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Filamin is required for ring canal assembly and actin organization during Drosophila oogenesis.

Li MG, Serr M, Edwards K, Ludmann S, Yamamoto D, Tilney LG, Field CM, Hays TS - J. Cell Biol. (1999)

Bottom Line: In consequence, actin-binding proteins are increasingly a focus of investigations into effectors of cell signaling and the coordination of cellular behaviors within developmental processes.Mutations in Drosophila filamin disrupt actin filament organization and compromise membrane integrity during oocyte development, resulting in female sterility.The genetic and molecular characterization of Drosophila filamin provides the first genetic model system for the analysis of filamin function and regulation during development.

View Article: PubMed Central - PubMed

Affiliation: Department of Genetics, Cell and Developmental Biology, University of Minnesota, St. Paul, Minnesota 55108, USA.

ABSTRACT
The remodeling of the actin cytoskeleton is essential for cell migration, cell division, and cell morphogenesis. Actin-binding proteins play a pivotal role in reorganizing the actin cytoskeleton in response to signals exchanged between cells. In consequence, actin-binding proteins are increasingly a focus of investigations into effectors of cell signaling and the coordination of cellular behaviors within developmental processes. One of the first actin-binding proteins identified was filamin, or actin-binding protein 280 (ABP280). Filamin is required for cell migration (Cunningham et al. 1992), and mutations in human alpha-filamin (FLN1; Fox et al. 1998) are responsible for impaired migration of cerebral neurons and give rise to periventricular heterotopia, a disorder that leads to epilepsy and vascular disorders, as well as embryonic lethality. We report the identification and characterization of a mutation in Drosophila filamin, the homologue of human alpha-filamin. During oogenesis, filamin is concentrated in the ring canal structures that fortify arrested cleavage furrows and establish cytoplasmic bridges between cells of the germline. The major structural features common to other filamins are conserved in Drosophila filamin. Mutations in Drosophila filamin disrupt actin filament organization and compromise membrane integrity during oocyte development, resulting in female sterility. The genetic and molecular characterization of Drosophila filamin provides the first genetic model system for the analysis of filamin function and regulation during development.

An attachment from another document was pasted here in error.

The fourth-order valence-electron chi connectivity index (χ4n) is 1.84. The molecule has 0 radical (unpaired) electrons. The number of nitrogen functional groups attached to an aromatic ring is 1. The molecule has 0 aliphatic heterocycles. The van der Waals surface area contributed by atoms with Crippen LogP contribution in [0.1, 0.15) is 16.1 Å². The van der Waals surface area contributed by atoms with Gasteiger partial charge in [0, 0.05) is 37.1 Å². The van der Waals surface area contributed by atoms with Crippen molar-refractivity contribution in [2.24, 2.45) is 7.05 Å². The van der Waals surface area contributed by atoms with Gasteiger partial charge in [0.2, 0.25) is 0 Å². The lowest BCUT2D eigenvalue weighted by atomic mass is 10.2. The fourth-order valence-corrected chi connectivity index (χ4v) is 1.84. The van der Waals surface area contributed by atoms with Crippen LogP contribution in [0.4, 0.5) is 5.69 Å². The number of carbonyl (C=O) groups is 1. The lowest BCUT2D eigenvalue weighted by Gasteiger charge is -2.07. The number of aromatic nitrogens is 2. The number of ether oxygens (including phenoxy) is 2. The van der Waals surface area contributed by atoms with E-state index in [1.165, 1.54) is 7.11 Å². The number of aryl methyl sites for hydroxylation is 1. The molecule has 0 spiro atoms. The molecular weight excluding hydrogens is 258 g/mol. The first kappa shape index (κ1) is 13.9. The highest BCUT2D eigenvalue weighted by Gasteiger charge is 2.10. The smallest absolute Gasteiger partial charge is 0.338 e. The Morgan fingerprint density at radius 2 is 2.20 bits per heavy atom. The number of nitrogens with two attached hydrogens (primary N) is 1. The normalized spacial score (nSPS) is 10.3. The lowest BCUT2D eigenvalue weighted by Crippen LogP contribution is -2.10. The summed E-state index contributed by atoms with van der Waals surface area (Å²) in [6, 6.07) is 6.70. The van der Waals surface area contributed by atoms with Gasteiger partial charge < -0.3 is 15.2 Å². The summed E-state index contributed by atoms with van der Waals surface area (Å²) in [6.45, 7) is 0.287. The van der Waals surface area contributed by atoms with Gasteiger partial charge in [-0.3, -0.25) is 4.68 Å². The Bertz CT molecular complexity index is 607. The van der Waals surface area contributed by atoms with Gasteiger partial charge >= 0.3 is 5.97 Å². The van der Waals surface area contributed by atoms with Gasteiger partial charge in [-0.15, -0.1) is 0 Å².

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Some intercellular transport functions are still intact in sko mutant ovaries. As late as stage 10, cytoplasmic dynein (a and b) and staufen (c and d) proteins show proper localization at the oocyte posterior in both wild-type (left) and mutant (right). At a similar stage, gurken mRNA is correctly located at the anterior margin of the oocyte (e, wild-type; f, sko).
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Figure 4: Some intercellular transport functions are still intact in sko mutant ovaries. As late as stage 10, cytoplasmic dynein (a and b) and staufen (c and d) proteins show proper localization at the oocyte posterior in both wild-type (left) and mutant (right). At a similar stage, gurken mRNA is correctly located at the anterior margin of the oocyte (e, wild-type; f, sko).

Mentions: To address the impact of sko on intercellular transport and cytoplasmic localization we examined the localization of RNAs and proteins known to be required for the proper development of the oocyte (Fig. 4). In previous work, we showed that cytoplasmic dynein accumulates within the presumptive oocyte, beginning very early in the germarium and continuing through later stages (Li et al. 1994). This pattern of dynein accumulation is also observed in sko mutant egg chambers, suggesting that the early slow phase of cytoplasmic transport from the nurse cell compartment to the oocyte before stage 9 is not disrupted. By stages 9 to 10 in wild-type egg chambers, dynein becomes concentrated within the oocyte at the posterior pole. In sko egg chambers, this posterior concentration of dynein in the oocyte also appears qualitatively normal. Similar to dynein, we find that the posterior accumulation of staufen protein and oskar mRNA in the oocyte does not depend on sko function. Furthermore, despite the distorted margin at the anterior of the oocyte, we still observe the typical anterior concentrations of both bicoid and gurken mRNAs in sko egg chambers.